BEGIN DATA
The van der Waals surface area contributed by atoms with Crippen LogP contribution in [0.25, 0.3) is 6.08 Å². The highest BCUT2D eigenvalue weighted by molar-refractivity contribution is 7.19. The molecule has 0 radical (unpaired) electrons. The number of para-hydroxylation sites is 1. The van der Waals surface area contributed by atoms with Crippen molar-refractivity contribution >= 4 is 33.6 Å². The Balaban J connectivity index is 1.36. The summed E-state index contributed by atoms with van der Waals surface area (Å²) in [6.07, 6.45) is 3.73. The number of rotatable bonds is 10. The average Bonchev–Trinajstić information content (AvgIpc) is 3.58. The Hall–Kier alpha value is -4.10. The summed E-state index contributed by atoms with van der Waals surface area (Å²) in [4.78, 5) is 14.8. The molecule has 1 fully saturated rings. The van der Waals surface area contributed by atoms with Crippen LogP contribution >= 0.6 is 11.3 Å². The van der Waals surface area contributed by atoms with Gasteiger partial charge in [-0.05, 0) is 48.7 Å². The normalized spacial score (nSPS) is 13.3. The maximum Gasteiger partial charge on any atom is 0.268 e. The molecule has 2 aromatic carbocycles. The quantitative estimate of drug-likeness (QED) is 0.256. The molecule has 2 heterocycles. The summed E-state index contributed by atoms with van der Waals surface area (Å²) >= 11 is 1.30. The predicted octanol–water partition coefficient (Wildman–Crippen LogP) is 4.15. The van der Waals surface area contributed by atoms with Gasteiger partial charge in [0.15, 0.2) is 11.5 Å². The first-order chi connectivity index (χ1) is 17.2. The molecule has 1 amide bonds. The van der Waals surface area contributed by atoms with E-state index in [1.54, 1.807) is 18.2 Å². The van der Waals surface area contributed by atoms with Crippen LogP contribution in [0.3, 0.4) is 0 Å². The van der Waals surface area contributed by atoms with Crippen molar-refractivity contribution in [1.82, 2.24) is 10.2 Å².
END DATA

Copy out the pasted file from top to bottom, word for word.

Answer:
The van der Waals surface area contributed by atoms with Crippen LogP contribution in [0.25, 0.3) is 6.08 Å². The highest BCUT2D eigenvalue weighted by molar-refractivity contribution is 7.19. The molecule has 0 radical (unpaired) electrons. The number of para-hydroxylation sites is 1. The van der Waals surface area contributed by atoms with Crippen molar-refractivity contribution >= 4 is 33.6 Å². The Balaban J connectivity index is 1.36. The summed E-state index contributed by atoms with van der Waals surface area (Å²) in [6.07, 6.45) is 3.73. The number of rotatable bonds is 10. The average Bonchev–Trinajstić information content (AvgIpc) is 3.58. The Hall–Kier alpha value is -4.10. The summed E-state index contributed by atoms with van der Waals surface area (Å²) in [4.78, 5) is 14.8. The molecule has 1 fully saturated rings. The van der Waals surface area contributed by atoms with Crippen LogP contribution >= 0.6 is 11.3 Å². The van der Waals surface area contributed by atoms with Gasteiger partial charge in [-0.05, 0) is 48.7 Å². The normalized spacial score (nSPS) is 13.3. The maximum Gasteiger partial charge on any atom is 0.268 e. The molecule has 2 aromatic carbocycles. The quantitative estimate of drug-likeness (QED) is 0.256. The molecule has 2 heterocycles. The summed E-state index contributed by atoms with van der Waals surface area (Å²) >= 11 is 1.30. The predicted octanol–water partition coefficient (Wildman–Crippen LogP) is 4.15. The van der Waals surface area contributed by atoms with Gasteiger partial charge in [0.15, 0.2) is 11.5 Å². The first-order chi connectivity index (χ1) is 17.2. The molecule has 1 amide bonds. The van der Waals surface area contributed by atoms with E-state index in [1.54, 1.807) is 18.2 Å². The van der Waals surface area contributed by atoms with Crippen LogP contribution in [0.3, 0.4) is 0 Å². The van der Waals surface area contributed by atoms with Crippen molar-refractivity contribution in [1.82, 2.24) is 10.2 Å².